The religion was founded in the early 16th century by Guru Nanak and gurus who followed him. Nanak preferred the pool at Amritsar (“Pool of Nectar” in Punjab and Sanskrit) for his meditation and teaching. The site in northern India, today not far from the Pakistan border, became a pilgrimage center where a great temple was built. Perhaps more than the temple, it is the Holy Book, Guru Granth Sahib, the sacred scriptures of the Sikhs, enshrined inside which draws many pilgrims today.
Twice per day an amazing ceremony focused on the book takes place at the temple. Thanks to guide Alok, we witnessed the lively and curious evening ceremony when the book is carried to its bedroom. Behind golden doors, it spends its night on a bed under an elaborate canopy.
We joined others in a long waiting line to view the book before the evening procession. While waiting, I had the chance to talk to a friendly Sikh who moved from Amritsar to London 17 years ago. London, where the gentleman has a fish and chips shop, has a large community of Sikhs. He was with his son. They, like many others, had a gift to lay near the book where a holy man, surrounded by other holy men sitting cross-legged on the floor, reads sacred verses.
After viewing the book, worshipers, all singing, line up behind ropes to view the ceremonial procession. The book, much like statues in Christian processions, is carried on a golden platform festooned with garlands of flowers. A group of holy men follows behind, chanting. A trumpet blower announces the arrival of the book. There are stands where worshippers can take communion. It is a joyous, festive spirituality.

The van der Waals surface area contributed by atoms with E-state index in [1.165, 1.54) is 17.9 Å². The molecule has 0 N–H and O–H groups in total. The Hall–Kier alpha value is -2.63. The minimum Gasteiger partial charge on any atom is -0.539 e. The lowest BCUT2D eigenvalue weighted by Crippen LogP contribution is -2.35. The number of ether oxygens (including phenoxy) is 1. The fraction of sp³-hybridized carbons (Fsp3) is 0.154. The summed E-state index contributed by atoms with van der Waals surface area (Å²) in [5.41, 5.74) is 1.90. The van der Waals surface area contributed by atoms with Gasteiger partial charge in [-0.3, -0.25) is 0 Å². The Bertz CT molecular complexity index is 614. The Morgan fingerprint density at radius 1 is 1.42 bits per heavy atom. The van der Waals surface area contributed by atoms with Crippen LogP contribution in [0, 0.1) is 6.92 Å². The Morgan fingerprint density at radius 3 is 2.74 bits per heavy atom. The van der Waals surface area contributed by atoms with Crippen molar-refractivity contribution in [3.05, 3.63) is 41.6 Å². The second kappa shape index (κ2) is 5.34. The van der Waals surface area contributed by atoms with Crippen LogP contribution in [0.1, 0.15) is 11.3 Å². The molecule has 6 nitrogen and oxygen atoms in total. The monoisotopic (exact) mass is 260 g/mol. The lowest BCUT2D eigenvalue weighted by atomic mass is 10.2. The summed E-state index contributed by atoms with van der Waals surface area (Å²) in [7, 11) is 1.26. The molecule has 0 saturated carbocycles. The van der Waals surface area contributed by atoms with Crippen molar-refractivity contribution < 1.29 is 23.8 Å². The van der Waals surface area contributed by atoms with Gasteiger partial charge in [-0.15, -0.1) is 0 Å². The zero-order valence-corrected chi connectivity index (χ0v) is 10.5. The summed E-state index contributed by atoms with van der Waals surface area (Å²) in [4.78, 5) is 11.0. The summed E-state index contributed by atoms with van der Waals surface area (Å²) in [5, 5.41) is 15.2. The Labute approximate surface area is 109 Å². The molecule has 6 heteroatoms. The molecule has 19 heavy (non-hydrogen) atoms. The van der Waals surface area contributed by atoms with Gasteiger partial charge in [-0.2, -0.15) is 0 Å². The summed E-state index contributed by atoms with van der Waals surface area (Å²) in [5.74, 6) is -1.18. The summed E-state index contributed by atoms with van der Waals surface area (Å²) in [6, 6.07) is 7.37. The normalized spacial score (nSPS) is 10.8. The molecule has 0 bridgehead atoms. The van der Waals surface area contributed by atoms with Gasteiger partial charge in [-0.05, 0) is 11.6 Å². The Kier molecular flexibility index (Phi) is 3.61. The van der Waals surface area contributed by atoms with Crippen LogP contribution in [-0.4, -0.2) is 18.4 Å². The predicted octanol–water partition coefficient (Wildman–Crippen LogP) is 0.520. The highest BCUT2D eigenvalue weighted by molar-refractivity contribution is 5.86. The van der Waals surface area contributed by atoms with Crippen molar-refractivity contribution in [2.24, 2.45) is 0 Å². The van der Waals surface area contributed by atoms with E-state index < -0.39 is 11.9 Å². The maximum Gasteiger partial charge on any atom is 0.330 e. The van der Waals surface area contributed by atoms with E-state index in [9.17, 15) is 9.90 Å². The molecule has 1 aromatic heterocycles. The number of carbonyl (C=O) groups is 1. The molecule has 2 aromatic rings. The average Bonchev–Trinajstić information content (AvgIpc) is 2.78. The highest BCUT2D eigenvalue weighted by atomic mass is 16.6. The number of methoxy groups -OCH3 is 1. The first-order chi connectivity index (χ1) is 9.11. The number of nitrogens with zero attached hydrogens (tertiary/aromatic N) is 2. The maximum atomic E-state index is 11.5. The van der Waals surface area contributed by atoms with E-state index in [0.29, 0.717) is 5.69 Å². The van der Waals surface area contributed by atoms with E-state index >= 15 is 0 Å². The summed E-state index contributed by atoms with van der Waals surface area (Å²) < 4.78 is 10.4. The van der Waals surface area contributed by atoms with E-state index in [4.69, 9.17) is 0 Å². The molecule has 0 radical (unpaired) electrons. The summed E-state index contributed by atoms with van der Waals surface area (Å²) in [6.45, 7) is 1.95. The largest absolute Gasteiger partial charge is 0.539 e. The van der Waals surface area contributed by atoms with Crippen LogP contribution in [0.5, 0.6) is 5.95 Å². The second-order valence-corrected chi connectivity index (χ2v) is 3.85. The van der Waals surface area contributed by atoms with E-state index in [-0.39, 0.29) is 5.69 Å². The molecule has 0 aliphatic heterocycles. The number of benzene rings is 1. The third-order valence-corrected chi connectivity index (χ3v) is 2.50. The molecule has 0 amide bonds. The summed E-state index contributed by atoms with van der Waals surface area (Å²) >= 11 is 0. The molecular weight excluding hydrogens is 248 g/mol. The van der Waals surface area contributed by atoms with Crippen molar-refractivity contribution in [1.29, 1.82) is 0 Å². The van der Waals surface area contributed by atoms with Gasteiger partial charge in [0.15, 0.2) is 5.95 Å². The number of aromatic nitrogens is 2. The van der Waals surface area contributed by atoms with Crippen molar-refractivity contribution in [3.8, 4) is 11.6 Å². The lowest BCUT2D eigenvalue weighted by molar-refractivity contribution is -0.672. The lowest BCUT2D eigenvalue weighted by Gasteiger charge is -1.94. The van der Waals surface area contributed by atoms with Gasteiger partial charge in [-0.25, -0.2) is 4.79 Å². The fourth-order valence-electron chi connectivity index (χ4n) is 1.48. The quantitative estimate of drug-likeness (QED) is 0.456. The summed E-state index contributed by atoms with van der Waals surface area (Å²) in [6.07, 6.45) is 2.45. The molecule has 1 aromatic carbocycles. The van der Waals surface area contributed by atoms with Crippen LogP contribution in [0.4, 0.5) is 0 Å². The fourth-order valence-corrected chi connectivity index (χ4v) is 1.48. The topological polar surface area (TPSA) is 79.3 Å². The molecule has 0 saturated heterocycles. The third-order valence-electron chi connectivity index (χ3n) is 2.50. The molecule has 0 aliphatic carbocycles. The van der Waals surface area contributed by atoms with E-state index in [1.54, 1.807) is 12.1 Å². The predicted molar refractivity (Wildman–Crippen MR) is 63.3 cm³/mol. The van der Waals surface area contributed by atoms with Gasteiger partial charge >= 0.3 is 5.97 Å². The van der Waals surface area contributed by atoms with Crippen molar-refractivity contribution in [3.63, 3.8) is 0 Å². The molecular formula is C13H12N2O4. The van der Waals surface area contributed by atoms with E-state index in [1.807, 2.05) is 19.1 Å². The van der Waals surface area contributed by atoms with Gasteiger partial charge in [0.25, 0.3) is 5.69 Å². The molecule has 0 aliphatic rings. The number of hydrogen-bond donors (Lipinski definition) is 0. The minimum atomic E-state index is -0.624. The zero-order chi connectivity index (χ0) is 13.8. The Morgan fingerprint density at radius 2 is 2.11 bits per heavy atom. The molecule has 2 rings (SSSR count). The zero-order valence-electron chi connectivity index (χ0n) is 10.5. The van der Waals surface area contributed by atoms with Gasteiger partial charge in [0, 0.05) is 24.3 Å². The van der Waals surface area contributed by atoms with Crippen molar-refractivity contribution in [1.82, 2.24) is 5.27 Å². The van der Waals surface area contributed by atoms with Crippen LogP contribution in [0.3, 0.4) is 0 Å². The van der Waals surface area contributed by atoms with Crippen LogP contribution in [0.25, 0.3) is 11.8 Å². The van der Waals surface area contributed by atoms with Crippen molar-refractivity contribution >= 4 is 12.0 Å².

At 4 a.m. the same ceremony is repeated when the book is taken from its bedroom back to the temple.
We returned to the holy site the following day and were free to wander around this mystical place after leaving our shoes near the entrance and covering our heads. Vendors sell souvenir bandanas. Sikh men are not permitted to cut their hair and are easily recognized by their beards and colorful turbans. Sikh women wear either a turban or cover their head with a scarf.
Before entering the sacred grounds, feet are washed by wading through a shallow pool.
The complex is large. It’s a delight to slowly stroll and enjoy the scene, the people, the peaceful ambience, the shimmering golden temple. Selfie photos in front of the temple are popular. Families walk around the lake, taking pictures of one another. Some tired souls just lie down and rest in shady spots. An underground spring feeds the sacred lake where some pilgrims immerse themselves to cleanse their souls. The complex also includes enormous pilgrims’ dormitories and dining halls where all, irrespective of race, religion, gender, are lodged and fed for free.